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In Re Estate of Buddeke

ILLINOIS APPELLATE COURT — FIRST DISTRICT (4TH DIVISION) REVERSED AND REMANDED.


OPINION FILED MAY 26, 1977.

IN RE ESTATE OF MARY L. BUDDEKE, DECEASED. — (STANLEY S. DAY, EX'R OF THE ESTATE OF MARY L. BUDDEKE, APPELLANT,

v.

MACNEAL MEMORIAL HOSPITAL ASSOCIATION, CLAIMANT-APPELLEE.)

APPEAL from the Circuit Court of Cook County; the Hon. ANTHONY J. KOGUT, Judge, presiding.

MR. PRESIDING JUSTICE DIERINGER DELIVERED THE OPINION OF THE COURT:

Rehearing denied June 23, 1977.

This is an appeal from the circuit court of Cook County. The trial court allowed a claim against the estate on the basis of a computer printout and in spite of the fact the executor for the estate had a receipt marked "payment in full" for the deceased woman's account.

The only issues we need consider on review are (1) whether or not the trial court erred in admitting into evidence a computer printout without any supporting documentation; and (2) whether or not the trial court erred in refusing to accept the executor's receipt.

The facts of the case are a claim was filed against the estate of the decedent for services, drugs, room charges, tests, etc., allegedly rendered by the hospital from August 4, 1972, to November 25, 1972, when the deceased was discharged from the hospital. Having searched the record, it appears no bill was sent until the executor was notified by a collection service there was a charge of $13 due to the hospital. He sent the hospital the $13, and marked the check as payment in full. The hospital cashed this check and then made a claim for $10,745.19 more than 2 1/2 years after the alleged services were rendered. The record contains no explanation of this time gap between the discharge of the patient and the bill being sent. As evidence of the services allegedly rendered, the claimant produced one witness, a manager of Patient Accounts, who testified as to a computer printout which bore a number of seemingly arithmetical errors. The manager for the hospital testified she did not know anything about how the charges were fed into the computer. She also testified she did not know why the computer would show a balance due of $745.19 and then the next line would say, "Please pay $10,745.19." The executor offered his check, marked "payment in full," as evidence. The trial court allowed the printout into evidence, but denied the check as evidence.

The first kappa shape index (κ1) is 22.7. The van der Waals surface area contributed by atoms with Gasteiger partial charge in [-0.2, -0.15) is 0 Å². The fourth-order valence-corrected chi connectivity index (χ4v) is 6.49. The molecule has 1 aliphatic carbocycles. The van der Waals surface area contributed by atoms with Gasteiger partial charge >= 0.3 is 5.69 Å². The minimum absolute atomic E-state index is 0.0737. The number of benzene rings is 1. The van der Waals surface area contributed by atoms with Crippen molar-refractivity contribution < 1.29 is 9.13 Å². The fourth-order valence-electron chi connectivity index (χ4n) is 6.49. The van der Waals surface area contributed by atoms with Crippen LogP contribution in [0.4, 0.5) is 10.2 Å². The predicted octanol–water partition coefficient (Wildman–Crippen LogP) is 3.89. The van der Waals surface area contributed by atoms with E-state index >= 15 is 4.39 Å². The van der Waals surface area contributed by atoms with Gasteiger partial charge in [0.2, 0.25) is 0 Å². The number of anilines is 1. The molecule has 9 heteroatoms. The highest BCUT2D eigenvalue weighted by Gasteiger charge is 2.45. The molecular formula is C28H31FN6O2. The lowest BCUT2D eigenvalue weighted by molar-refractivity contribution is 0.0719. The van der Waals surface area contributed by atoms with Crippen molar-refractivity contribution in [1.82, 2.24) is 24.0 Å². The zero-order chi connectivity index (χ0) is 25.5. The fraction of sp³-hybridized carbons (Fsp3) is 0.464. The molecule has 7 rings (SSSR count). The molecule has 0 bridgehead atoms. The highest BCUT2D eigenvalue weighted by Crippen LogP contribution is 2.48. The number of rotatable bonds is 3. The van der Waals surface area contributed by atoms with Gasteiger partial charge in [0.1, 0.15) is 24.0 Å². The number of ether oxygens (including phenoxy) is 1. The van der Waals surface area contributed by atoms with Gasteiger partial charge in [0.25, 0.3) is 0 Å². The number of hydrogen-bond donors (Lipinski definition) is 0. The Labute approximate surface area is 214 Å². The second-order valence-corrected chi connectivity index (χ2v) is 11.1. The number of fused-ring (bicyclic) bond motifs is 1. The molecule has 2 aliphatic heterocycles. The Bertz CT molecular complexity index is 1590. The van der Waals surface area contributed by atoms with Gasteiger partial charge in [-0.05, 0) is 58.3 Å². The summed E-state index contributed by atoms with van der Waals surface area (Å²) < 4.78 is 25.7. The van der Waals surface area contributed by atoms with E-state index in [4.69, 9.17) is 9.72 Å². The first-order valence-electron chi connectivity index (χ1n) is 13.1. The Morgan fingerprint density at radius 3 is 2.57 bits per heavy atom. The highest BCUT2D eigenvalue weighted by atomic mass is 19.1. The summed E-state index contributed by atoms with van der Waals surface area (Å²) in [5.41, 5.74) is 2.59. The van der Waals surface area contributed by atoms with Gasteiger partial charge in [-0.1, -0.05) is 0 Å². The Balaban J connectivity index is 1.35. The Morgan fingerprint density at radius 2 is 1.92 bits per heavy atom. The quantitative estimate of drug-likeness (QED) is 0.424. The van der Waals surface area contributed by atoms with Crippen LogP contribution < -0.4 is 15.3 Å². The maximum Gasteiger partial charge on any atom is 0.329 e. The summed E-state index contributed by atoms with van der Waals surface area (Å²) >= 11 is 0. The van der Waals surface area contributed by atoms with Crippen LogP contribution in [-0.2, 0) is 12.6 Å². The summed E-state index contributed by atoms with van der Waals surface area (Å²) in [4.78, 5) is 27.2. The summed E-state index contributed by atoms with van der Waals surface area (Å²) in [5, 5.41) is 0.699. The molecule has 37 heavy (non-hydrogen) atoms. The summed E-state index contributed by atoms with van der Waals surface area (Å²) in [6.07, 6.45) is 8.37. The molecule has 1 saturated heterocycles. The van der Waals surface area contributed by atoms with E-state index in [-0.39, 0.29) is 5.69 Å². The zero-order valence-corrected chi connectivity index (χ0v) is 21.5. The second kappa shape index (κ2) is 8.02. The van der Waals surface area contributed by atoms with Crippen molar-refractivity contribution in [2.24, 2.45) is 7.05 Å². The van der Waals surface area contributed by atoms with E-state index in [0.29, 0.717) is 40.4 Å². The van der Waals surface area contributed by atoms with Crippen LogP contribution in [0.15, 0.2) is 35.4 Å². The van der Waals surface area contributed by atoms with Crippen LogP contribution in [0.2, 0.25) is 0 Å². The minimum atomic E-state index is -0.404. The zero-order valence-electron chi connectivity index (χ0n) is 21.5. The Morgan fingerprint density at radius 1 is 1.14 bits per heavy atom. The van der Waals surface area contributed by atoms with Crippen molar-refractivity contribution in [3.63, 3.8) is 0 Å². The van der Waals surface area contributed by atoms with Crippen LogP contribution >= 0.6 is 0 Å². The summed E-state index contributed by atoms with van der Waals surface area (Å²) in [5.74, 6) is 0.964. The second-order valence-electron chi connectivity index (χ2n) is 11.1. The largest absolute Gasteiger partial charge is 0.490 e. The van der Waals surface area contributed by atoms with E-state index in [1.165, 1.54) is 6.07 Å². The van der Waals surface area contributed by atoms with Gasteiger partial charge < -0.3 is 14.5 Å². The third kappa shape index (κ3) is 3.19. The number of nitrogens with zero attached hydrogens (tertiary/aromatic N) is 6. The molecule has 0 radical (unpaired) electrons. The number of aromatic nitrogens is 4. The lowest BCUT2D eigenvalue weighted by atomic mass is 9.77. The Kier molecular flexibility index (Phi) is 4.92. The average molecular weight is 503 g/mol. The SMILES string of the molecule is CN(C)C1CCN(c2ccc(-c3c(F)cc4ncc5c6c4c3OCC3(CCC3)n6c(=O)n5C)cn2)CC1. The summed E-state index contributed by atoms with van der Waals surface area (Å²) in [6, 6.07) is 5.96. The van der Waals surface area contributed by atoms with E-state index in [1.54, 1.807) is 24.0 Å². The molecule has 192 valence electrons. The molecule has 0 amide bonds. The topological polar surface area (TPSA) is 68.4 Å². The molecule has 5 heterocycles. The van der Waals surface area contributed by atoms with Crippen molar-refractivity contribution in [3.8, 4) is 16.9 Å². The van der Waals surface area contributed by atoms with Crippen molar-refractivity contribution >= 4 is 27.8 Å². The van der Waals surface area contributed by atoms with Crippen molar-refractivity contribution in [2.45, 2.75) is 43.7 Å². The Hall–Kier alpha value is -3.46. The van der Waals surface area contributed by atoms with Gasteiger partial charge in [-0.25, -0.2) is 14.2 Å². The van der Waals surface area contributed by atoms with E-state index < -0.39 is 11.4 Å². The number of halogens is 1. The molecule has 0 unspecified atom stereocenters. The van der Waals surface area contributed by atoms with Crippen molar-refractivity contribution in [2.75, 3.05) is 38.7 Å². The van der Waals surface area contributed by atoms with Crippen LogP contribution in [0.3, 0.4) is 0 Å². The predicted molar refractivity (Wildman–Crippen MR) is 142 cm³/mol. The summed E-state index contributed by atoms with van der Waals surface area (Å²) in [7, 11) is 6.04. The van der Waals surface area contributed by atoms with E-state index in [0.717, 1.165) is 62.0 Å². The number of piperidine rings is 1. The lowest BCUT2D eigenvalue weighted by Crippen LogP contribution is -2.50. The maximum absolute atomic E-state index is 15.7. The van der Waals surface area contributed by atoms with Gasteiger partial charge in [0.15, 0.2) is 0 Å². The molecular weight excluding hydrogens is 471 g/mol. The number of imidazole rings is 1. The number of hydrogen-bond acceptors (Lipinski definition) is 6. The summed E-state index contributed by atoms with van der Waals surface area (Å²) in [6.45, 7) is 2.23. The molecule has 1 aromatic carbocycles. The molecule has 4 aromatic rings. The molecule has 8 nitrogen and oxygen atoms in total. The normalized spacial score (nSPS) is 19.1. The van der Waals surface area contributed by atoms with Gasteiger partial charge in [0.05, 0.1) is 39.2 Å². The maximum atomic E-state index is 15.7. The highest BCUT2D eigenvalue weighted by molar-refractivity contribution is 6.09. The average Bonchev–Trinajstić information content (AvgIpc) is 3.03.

The cases in Illinois on these points are quite clear. In Grand Liquor Co. v. Department of Revenue (1975), 36 Ill. App.3d 277, 282, this court stated:

"In the instant case, the auditor testified that he used a computer print-out from Springfield to correct the taxpayer's returns. He was not the individual who programmed the computer nor did he know what information was used to program the computer * * * We are aware of the increasing usage of computer and electronic devices to expedite the duties of government, but we must not permit a taxpayer's right to due process to be programmed out of existence."

• 1, 2 In the instant case it was reversible error for the trial judge to admit into evidence a computer printout without some supporting documentation as to what was used to produce the figures on the printout. The claimant should bring someone into court who can testify as to the correctness of the figures on the printout. The estate has the right and the executor has the duty to examine all the charges and credits pertaining to the account of the deceased. The executor has the right to examine all the books and records of the hospital pertaining to these charges.

• 3, 4 In the instant case it was also reversible error for the trial judge not to admit into evidence the check of the executor marked "payment in full" for the estate. In the case of Mendelson v. Flaxman (1975), 32 Ill. App.3d 644, 648, this court stated:

"A receipt expressing full payment of all demands is prima facie evidence of all moneys due at the time the receipt is given (Connelly v. Sullivan (1905), 119 Ill. App. 469), and the burden of proof rests on the party seeking to impeach a receipt. Hish v. County of Shelby (1943), 317 Ill. App. 540, 47 N.E.2d 107."

The trial judge should consider this as a receipt and require the claimant to meet its burden of proof to impeach it. We hold the claimant did not prove its claim by competent evidence.

Accordingly, for the reasons contained herein, the judgment of the circuit court of Cook County is reversed and the cause is remanded for further proceedings not inconsistent with this opinion.

Reversed and remanded.

LINN and ROMITI, JJ., concur.

19770526

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